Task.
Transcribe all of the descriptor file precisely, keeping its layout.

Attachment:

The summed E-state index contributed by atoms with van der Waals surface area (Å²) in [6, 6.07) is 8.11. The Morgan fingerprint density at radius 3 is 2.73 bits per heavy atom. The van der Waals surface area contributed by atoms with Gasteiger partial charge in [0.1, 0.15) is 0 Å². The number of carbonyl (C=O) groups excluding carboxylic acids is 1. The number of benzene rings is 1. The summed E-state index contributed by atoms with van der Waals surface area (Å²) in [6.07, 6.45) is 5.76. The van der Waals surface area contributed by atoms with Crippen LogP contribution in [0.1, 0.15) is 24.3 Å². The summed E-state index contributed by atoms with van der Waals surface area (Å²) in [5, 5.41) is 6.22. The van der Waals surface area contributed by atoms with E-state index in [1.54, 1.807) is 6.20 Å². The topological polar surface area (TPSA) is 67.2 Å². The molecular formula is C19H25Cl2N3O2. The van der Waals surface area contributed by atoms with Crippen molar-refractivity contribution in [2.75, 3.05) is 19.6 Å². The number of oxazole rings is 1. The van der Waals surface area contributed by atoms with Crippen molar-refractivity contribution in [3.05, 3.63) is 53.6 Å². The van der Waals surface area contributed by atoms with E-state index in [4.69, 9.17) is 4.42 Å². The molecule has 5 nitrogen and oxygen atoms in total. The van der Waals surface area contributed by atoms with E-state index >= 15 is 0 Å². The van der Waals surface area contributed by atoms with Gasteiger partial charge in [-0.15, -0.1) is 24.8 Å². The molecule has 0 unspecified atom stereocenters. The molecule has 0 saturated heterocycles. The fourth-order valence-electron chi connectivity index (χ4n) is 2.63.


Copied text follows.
The summed E-state index contributed by atoms with van der Waals surface area (Å²) in [6, 6.07) is 8.11. The Morgan fingerprint density at radius 3 is 2.73 bits per heavy atom. The van der Waals surface area contributed by atoms with Gasteiger partial charge in [0.1, 0.15) is 0 Å². The number of carbonyl (C=O) groups excluding carboxylic acids is 1. The number of benzene rings is 1. The summed E-state index contributed by atoms with van der Waals surface area (Å²) in [6.07, 6.45) is 5.76. The van der Waals surface area contributed by atoms with Crippen LogP contribution in [0.1, 0.15) is 24.3 Å². The summed E-state index contributed by atoms with van der Waals surface area (Å²) in [5, 5.41) is 6.22. The van der Waals surface area contributed by atoms with E-state index in [1.54, 1.807) is 6.20 Å². The topological polar surface area (TPSA) is 67.2 Å². The molecular formula is C19H25Cl2N3O2. The van der Waals surface area contributed by atoms with Crippen molar-refractivity contribution in [2.75, 3.05) is 19.6 Å². The number of oxazole rings is 1. The van der Waals surface area contributed by atoms with Crippen molar-refractivity contribution in [3.05, 3.63) is 53.6 Å². The van der Waals surface area contributed by atoms with E-state index in [4.69, 9.17) is 4.42 Å². The molecule has 5 nitrogen and oxygen atoms in total. The van der Waals surface area contributed by atoms with E-state index >= 15 is 0 Å². The van der Waals surface area contributed by atoms with Gasteiger partial charge in [-0.15, -0.1) is 24.8 Å². The molecule has 0 unspecified atom stereocenters. The molecule has 0 saturated heterocycles. The fourth-order valence-electron chi connectivity index (χ4n) is 2.63.